. . .and a frisky cock of the snook for it:
Using newly developed technological and statistical tools, sleep scientists have recently been able to isolate and measure the impact . . . Because children’s brains are a work-in-progress until the age of 21, and because much of that work is done while a child is asleep, this lost hour appears to have an exponential impact on children that it simply doesn’t have on adults.
The surprise is how much sleep affects academic performance and emotional stability, as well as phenomena that we assumed to be entirely unrelated, such as the international obesity epidemic and the rise of Attention Deficit Hyperactivity Disorder. A few scientists theorize that sleep problems during formative years can cause permanent changes in a child’s brain structure: damage that one can’t sleep off like a hangover.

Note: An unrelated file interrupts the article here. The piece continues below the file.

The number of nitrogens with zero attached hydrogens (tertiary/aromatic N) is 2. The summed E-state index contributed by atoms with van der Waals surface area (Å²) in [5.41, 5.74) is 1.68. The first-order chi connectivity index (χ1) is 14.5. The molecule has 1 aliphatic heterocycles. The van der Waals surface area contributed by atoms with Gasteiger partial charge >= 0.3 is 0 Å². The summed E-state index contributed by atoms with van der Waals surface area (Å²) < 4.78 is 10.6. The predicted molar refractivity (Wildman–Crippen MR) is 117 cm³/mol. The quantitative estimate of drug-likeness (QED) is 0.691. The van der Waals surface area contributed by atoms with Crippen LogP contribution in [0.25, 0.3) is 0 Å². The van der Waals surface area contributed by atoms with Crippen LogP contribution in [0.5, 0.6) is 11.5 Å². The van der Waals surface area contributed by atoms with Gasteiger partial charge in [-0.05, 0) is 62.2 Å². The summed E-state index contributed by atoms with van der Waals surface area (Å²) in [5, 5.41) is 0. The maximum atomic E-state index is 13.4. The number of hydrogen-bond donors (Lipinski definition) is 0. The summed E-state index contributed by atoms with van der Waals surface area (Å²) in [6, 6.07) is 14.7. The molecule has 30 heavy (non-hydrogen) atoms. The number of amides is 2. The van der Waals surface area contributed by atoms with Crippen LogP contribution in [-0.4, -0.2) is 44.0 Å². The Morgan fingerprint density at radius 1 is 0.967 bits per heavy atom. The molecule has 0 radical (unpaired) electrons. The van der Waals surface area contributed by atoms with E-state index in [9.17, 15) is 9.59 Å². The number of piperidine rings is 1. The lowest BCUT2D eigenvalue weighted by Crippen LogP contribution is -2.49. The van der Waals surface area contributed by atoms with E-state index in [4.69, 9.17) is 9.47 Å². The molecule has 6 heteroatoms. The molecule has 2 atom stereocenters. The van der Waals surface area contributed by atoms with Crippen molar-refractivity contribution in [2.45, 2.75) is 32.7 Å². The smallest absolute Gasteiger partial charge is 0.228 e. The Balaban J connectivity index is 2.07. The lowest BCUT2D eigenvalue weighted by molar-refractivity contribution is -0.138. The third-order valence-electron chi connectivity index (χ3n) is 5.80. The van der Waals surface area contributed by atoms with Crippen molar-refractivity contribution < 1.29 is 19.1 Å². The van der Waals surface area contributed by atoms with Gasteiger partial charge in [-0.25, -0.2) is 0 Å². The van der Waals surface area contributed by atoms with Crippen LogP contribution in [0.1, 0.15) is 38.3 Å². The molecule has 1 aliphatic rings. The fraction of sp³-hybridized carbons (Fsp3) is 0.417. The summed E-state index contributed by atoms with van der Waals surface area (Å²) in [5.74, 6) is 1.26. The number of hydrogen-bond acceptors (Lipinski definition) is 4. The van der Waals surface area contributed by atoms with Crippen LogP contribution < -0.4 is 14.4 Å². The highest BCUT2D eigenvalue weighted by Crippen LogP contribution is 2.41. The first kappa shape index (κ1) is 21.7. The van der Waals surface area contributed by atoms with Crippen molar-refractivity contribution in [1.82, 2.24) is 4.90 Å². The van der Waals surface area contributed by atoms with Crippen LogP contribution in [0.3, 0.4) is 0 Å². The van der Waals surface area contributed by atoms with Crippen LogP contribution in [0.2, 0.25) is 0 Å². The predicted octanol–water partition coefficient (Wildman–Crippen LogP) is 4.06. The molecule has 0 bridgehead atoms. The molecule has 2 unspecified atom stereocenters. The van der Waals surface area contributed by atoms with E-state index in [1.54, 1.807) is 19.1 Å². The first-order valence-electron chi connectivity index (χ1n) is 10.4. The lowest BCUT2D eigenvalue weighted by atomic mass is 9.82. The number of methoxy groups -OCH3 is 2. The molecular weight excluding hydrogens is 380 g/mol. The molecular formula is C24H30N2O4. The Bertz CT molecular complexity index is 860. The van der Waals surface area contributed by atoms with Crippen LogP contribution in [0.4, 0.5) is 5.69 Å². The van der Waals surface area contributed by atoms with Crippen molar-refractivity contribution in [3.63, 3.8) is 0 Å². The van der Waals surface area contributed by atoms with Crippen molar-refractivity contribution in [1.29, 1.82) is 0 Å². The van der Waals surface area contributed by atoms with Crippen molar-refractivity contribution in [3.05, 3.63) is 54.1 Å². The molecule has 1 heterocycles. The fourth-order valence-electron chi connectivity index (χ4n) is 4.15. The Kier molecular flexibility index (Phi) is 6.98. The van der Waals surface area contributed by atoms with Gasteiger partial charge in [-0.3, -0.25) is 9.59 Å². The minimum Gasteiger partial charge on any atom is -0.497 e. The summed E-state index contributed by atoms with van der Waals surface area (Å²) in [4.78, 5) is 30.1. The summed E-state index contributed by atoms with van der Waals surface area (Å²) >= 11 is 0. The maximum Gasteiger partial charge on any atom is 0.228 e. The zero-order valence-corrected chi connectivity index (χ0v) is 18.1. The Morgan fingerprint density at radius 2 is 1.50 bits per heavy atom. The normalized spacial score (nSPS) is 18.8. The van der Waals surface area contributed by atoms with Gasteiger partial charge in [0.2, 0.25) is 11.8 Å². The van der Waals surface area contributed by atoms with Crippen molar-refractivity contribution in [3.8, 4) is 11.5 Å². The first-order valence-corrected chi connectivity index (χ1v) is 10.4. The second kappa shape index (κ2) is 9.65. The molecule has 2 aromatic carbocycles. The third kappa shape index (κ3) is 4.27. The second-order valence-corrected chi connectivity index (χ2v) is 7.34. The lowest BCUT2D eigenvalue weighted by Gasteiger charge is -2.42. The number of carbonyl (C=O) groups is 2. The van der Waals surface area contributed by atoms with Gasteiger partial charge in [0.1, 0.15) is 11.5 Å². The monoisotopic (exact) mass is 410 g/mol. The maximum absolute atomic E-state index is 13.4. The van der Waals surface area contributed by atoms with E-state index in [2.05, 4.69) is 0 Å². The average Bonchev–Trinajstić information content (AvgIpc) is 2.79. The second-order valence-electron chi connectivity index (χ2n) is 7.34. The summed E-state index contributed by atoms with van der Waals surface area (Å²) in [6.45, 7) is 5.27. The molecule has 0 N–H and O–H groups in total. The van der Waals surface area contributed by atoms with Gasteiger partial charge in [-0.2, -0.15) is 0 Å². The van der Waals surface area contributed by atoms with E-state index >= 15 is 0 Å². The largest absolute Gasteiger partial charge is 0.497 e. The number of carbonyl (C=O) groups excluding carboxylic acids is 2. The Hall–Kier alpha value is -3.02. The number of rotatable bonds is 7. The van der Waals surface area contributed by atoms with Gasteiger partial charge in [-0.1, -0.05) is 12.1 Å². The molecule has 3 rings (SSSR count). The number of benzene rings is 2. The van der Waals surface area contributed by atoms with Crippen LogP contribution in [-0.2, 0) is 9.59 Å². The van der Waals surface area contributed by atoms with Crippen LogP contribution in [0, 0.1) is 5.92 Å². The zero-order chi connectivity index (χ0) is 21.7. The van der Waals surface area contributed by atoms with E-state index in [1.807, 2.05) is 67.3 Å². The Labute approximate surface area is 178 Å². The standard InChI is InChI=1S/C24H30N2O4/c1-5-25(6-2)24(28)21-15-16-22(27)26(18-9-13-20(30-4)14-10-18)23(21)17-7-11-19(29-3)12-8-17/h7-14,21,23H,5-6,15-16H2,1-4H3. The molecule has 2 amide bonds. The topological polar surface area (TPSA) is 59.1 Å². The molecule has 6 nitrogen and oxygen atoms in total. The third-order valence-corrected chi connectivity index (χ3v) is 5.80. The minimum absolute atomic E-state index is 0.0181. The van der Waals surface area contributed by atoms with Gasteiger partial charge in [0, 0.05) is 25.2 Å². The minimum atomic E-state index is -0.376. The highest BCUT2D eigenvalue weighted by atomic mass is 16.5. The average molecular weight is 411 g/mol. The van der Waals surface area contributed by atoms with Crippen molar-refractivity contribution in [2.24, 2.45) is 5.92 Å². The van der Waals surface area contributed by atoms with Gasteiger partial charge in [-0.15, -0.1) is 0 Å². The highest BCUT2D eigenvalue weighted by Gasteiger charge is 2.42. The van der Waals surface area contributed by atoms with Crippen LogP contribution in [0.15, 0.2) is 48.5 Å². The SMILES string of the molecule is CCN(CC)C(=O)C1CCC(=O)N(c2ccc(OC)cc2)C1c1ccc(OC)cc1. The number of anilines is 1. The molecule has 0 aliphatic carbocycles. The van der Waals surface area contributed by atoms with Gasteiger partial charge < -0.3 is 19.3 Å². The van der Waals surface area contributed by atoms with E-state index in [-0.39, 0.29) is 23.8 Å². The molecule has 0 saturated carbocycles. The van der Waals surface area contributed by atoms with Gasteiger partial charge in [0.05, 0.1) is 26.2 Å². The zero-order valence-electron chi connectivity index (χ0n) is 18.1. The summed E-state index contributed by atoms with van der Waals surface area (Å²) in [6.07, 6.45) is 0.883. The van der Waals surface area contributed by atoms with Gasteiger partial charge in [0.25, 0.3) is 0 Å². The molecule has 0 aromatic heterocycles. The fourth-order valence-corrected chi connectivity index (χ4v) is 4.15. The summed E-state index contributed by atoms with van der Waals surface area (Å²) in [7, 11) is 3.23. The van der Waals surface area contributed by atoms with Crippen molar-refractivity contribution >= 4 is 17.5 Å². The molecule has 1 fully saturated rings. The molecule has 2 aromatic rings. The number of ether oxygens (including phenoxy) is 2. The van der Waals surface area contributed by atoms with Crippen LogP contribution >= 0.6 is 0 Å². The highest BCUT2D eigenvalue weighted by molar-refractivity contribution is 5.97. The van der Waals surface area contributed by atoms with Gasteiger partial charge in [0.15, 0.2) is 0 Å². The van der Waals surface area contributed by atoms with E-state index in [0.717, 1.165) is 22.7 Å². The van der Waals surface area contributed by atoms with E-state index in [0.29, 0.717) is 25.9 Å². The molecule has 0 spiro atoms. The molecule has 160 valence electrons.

It’s even possible that many of the hallmark characteristics of being a tweener and teen—moodiness, depression, and even binge eating—are actually symptoms of chronic sleep deprivation.
which in turn led to Read the rest of this entry »